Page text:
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State v. Eide

Court of Appeals of Minnesota

May 30, 2017

State of Minnesota, Respondent,
v.
Inez Fern Eide, Appellant.

         Hennepin County District Court File No. 27-CR-15-28125

          Lori Swanson, Attorney General, St. Paul, Minnesota; and Christopher P. Renz, Gary K. Luloff, Chestnut Cambronne, PA, Minneapolis, Minnesota (for respondent)

          Aaron J. Morrison, Wold Morrison Law, Minneapolis, Minnesota (for appellant)

          Considered and decided by Rodenberg, Presiding Judge; Ross, Judge; and Stauber, Judge.

         SYLLABUS

         Because the Metropolitan Airports Commission is not a "governmental subdivision" or any of the other identified entities preempted from regulating firearms under Minnesota Statutes section 471.633 (2016), the legislature has not preempted the commission from prohibiting the undisclosed placement of firearms through airport security-checkpoint screening equipment.

          OPINION

          ROSS, Judge

         When Inez Eide arrived at the Minneapolis-St. Paul International Airport and prepared to pass through a security checkpoint to meet a young relative at a gate, she put her purse, which contained a loaded handgun, onto the x-ray conveyer. Airport police issued Eide a citation for violating an airport ordinance. Eide argues on appeal from her conviction that the ordinance is prohibited by Minnesota Statutes section 471.633 and is unconstitutional as a strict-liability offense. Because the Metropolitan Airports Commission is not a "governmental subdivision" or other entity prohibited from regulating firearms under section 471.633, and because the strict liability of the ordinance does not violate Eide's constitutional rights, we affirm.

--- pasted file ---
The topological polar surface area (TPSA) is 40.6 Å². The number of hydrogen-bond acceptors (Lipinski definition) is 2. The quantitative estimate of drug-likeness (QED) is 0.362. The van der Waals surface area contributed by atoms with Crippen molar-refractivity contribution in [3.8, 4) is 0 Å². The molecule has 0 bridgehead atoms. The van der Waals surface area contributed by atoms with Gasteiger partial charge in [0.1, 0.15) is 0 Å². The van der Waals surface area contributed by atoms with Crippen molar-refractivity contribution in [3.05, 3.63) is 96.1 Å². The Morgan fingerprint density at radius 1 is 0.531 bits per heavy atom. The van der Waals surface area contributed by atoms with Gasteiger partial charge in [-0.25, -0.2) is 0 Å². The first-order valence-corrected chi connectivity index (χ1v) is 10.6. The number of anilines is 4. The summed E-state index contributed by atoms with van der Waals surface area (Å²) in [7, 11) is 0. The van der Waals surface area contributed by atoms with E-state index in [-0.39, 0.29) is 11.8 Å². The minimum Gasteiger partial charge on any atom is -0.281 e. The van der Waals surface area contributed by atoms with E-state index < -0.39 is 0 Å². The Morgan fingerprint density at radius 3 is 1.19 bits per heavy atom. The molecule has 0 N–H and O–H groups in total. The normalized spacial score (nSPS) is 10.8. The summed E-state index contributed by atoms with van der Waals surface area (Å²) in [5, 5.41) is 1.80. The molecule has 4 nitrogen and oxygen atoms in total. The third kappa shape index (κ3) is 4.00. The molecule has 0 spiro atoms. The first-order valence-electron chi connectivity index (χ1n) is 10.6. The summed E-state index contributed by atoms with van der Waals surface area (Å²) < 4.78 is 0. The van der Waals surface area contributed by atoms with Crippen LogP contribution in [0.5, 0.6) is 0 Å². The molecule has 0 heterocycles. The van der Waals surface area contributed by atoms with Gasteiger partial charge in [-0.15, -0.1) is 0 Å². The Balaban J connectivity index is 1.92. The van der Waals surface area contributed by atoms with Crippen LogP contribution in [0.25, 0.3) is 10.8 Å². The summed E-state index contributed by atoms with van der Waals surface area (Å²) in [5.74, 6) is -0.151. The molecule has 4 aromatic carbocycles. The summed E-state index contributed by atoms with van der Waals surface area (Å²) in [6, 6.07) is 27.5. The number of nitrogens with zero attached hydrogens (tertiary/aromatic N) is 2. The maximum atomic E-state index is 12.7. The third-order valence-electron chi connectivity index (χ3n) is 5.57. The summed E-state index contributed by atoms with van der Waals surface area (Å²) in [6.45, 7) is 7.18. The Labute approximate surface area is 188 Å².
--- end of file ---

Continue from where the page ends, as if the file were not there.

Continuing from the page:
FACTS

         Inez Eide went to the Minneapolis-St. Paul International Airport in June 2015 to pick up her minor niece, who was arriving on a flight unaccompanied by an adult. Eide obtained a gate pass so she could meet her niece as she deplaned. Eide put her purse on the security checkpoint conveyor to be scanned. But she left her loaded handgun inside, and security personnel discovered it. Eide told airport police that she had forgotten about the gun. Police charged Eide with violating a Metropolitan Airports Commission (MAC) ordinance prohibiting anyone from putting a firearm through inspection equipment at a security screening area without first informing security personnel about the gun.

         Eide argued to the district court that the ordinance is barred by Minnesota Statutes section 471.633, which restricts certain entities from regulating firearms, and that the ordinance violates the Due Process Clause and the Second Amendment by establishing a strict-liability firearm offense. The district court rejected the statutory argument, reasoning that a different statute authorizes the MAC to enact ordinances and that section 471.633 does not limit that authority. The district court also rejected Eide's constitutional arguments. The parties submitted the case for trial on stipulated facts, and the district court found Eide guilty of violating the ordinance. Eide appeals.

         ISSUES

I. Does Minnesota Statutes section 471.633 prohibit the MAC from regulating firearms in airport security screening areas?
II. Does MAC Ordinance 117.6.5 violate Eide's constitutional rights by establishing a strict-liability offense for placing a firearm in a security screening device ...

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